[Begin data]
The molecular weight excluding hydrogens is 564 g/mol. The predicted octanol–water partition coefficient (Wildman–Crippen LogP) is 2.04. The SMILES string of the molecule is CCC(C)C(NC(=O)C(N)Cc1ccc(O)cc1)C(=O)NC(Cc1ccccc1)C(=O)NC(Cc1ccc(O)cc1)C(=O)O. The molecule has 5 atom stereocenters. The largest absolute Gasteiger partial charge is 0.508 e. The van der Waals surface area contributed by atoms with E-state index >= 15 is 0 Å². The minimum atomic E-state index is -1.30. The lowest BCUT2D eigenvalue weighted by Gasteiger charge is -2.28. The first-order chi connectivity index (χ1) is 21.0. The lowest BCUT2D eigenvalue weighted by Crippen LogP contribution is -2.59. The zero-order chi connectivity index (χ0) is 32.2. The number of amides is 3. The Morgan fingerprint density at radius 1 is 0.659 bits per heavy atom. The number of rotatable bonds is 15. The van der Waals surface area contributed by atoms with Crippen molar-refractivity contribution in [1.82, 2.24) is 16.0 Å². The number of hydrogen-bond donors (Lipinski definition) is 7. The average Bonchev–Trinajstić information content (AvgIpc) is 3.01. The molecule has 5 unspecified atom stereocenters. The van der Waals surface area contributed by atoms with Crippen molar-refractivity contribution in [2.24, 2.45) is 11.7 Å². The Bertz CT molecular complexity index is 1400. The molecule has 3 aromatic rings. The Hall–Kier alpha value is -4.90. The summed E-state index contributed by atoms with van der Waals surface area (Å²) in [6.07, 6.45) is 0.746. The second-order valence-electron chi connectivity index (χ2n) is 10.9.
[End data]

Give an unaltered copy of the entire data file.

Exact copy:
The molecular weight excluding hydrogens is 564 g/mol. The predicted octanol–water partition coefficient (Wildman–Crippen LogP) is 2.04. The SMILES string of the molecule is CCC(C)C(NC(=O)C(N)Cc1ccc(O)cc1)C(=O)NC(Cc1ccccc1)C(=O)NC(Cc1ccc(O)cc1)C(=O)O. The molecule has 5 atom stereocenters. The largest absolute Gasteiger partial charge is 0.508 e. The van der Waals surface area contributed by atoms with E-state index >= 15 is 0 Å². The minimum atomic E-state index is -1.30. The lowest BCUT2D eigenvalue weighted by Gasteiger charge is -2.28. The first-order chi connectivity index (χ1) is 21.0. The lowest BCUT2D eigenvalue weighted by Crippen LogP contribution is -2.59. The zero-order chi connectivity index (χ0) is 32.2. The number of amides is 3. The Morgan fingerprint density at radius 1 is 0.659 bits per heavy atom. The number of rotatable bonds is 15. The van der Waals surface area contributed by atoms with Crippen molar-refractivity contribution in [1.82, 2.24) is 16.0 Å². The number of hydrogen-bond donors (Lipinski definition) is 7. The average Bonchev–Trinajstić information content (AvgIpc) is 3.01. The molecule has 5 unspecified atom stereocenters. The van der Waals surface area contributed by atoms with Crippen molar-refractivity contribution in [2.24, 2.45) is 11.7 Å². The Bertz CT molecular complexity index is 1400. The molecule has 3 aromatic rings. The Hall–Kier alpha value is -4.90. The summed E-state index contributed by atoms with van der Waals surface area (Å²) in [6.07, 6.45) is 0.746. The second-order valence-electron chi connectivity index (χ2n) is 10.9.